Review Of Rock Prophecies
Copyright © by Dan Schneider, 12/21/11
Relaxing at night, after a hard day at work and a few hours online, tending to emails, website modifications, correspondence, and creative things, amongst the best things to do, if too tired to read a book, is to watch a film. But, not a fictive film, but a documentary where, even if the film is not so good, you can at least learn some facts about the world at large. John Chester’s 2009 documentary, Rock Prophecies, is just a such a film, as it follows the life and sudden fortune that befalls freelance rock photographer Robert M. Knight. After 40 years chronicling the biggest names in the business, from ‘championing’ Led Zeppelin and the Rolling Stones to Jimi Hendrix and Guns-N-Roses, Knight has a back catalog of over 200,000 images, and has been made multiple offers of millions of dollars for the rights and negatives, on multiple occasions. This serves as one of the two pillars of the film’s insights into Knight. The other is his desire to ‘discover’ the ‘next big thing’ in rock. This leads him to promoting the careers of a rather mediocre Australian band, on their 2007 tour of America, called Sick Puppies, and also trying to hook up a blues guitar prodigy named Tyler Dow Bryant with a record label. Of the two quests, the one involving Bryant is the more interesting, as he has the far greater potential. Even a few brief moments of another young band, called The Answer, shows they have far more potential than Sick Puppies. Nonetheless Knight perseveres because it is just a drive inside of himself. Plus, he needs the money to support his wife, and ailing mother, whose hospitalization for Alzheimer’s Disease will cost several thousand dollars a month.
In response, Knight seriously considers selling his whole catalog for the $3.5 million dollar offer he has gotten. Much of the film follows the man as he weighs his options and gets Sick Puppies a gig on the Jay Leno show and Bryant two auditions with high powered music moguls. Then, a salvation arises, and a good monetary offer arises from the estate of Jimi Hendrix, run by the guitar legend’s sister, Janie. She’ll pay a substantial fee for all the negatives and rights to Knight’s photos of Hendrix, taken by Knight before Hendrix hit the big time, then abruptly died. He now has the means to take care of his mother, and also retain the vast majority of his catalog, knowing that the pieces of it, sold separately are worth more than the total package.
The film ends with Knight being honored for his decades of work and being feted by Slash, the guitarist from Guns-N-Roses and Velvet Revolver. It’s a nice contrast to such dour rock documentary as that seen in The Mayor Of The Sunset Strip, wherein another middle aged hanger-on to the stars is featured. In that film, the main subject is a deluded and sad DJ, Rodney Bingenheimer, barely clinging on to fame, and whose life is portrayed as lonely and sad, and he, too, has to deal with an aging and dying mother. But that film is more predictable, and plays off of stereotypes that it almost goes out of the way to embody. By contrast, this film does not do that, even though, in an online interview director Chester claims he had so much footage he could have made another film; one wherein Knight’s obsessions with UFOs and conspiracies (augmented with footage of Knight at the infamous Area 51 at Groom Lake, Nevada) could have been the focus. I, however, am glad the film did not go there. First, it would have made Knight look wackier than he already is- an old man still going to rock concerts. Second, it would have just fed the same sorts of stereotypes that abound about obsessive folks, and those involved in the sex, drugs and rock and roll lifestyle, as total lunatics. The emphasis on a son’s desire to care for his mother, and seeing footage of the two of them together, is far more powerful, especially when seeing how contently oblivious his mother is. Alzheimer’s is a disease that does not pain, only destroys.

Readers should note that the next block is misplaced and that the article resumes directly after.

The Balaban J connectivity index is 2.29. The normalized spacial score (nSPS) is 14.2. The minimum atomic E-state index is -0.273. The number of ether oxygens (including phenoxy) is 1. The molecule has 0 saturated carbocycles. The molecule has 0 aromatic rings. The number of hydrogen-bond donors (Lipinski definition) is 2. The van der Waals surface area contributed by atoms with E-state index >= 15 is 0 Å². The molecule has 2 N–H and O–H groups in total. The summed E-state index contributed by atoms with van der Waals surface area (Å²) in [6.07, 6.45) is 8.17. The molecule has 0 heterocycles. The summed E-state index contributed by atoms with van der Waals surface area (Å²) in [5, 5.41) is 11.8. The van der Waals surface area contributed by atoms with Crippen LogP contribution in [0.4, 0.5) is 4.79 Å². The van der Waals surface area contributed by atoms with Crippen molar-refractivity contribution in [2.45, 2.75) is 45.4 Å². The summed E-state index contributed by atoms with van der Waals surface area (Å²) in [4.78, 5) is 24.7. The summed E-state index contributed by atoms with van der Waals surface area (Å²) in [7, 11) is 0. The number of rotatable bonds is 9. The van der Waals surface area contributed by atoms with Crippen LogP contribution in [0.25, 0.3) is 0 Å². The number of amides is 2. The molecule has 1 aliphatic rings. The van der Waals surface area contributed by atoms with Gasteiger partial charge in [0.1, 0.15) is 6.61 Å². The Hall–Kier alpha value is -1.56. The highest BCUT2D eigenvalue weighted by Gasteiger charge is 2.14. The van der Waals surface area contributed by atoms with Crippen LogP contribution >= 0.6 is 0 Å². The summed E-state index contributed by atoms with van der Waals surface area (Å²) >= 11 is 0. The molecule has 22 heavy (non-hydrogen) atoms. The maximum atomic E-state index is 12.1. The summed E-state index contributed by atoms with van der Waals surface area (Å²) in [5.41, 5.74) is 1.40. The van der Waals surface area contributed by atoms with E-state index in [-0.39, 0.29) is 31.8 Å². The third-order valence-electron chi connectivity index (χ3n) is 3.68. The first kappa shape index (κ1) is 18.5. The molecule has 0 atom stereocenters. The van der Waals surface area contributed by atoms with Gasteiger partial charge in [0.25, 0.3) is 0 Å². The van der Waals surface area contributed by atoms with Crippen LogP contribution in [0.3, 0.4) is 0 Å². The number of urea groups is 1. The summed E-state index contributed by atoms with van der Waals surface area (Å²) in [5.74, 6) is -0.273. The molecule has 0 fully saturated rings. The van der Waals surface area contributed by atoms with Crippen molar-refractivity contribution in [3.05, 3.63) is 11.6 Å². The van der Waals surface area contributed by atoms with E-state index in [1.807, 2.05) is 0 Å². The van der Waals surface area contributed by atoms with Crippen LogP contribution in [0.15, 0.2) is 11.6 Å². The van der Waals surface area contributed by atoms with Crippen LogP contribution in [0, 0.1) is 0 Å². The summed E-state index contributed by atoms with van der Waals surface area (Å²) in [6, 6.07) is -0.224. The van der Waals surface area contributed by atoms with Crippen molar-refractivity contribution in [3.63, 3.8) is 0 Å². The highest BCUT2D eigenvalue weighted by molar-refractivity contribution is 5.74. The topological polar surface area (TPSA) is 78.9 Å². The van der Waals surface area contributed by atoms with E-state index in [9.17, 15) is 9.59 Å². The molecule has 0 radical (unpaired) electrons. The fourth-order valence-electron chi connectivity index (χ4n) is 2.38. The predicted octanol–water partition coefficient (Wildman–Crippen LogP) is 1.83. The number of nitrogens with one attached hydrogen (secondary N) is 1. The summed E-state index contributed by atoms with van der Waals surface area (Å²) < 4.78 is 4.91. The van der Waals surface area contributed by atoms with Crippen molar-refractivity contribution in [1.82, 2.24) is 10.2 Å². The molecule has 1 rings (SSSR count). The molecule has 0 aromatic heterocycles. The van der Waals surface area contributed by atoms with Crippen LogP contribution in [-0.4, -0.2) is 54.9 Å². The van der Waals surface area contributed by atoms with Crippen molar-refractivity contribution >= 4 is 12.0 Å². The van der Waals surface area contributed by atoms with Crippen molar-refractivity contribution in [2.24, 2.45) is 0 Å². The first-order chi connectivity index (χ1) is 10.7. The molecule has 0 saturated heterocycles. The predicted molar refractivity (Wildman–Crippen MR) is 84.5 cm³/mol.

Having said that, Knight is a bit of an oddball, as he recounts the last day of his friend Stevie Ray Vaughn’s life, in 1990, before the famed guitar hero died in a plane crash: ‘If anything ever happens, you’ll know me when you hear me.’ Hence, Knight’s pursuit of the gifted Tyler Dow Bryant, who, himself, longs to be the greatest guitarist that ever lived. But, he’s still several steps above Rodney Bingenheimer, or any of the other social misfits that populate typical rock documentaries, and which were so brilliantly skewered in Rob Reiner’s This Is Spinal Tap. Other musicians that appear and/or are interviewed in the film include Aerosmith, Jeff Beck, Steve Vai, Carlos Santana, ZZ Top, Def Leppard, Kenny Wayne Shepherd and Joe Bonamassa. The film is a straightforward look at the life and dilemma that befalls Knight, so don’t expect any great cinematography, not editing tricks. Do expect a satisfying look into the rock world, but an even more interesting look away into the real world at its edges. Robert Knight is not a great photographer, but he is an interesting human being, and this film’s success relies on the latter, because the former, while it might be interesting to learn the finer points of the craft, would likely have been an exercise in tedium. What this film gives us is the medium. And with that you get the man.
[An expurgated version of this article originally appeared on the No Ripcord website.]
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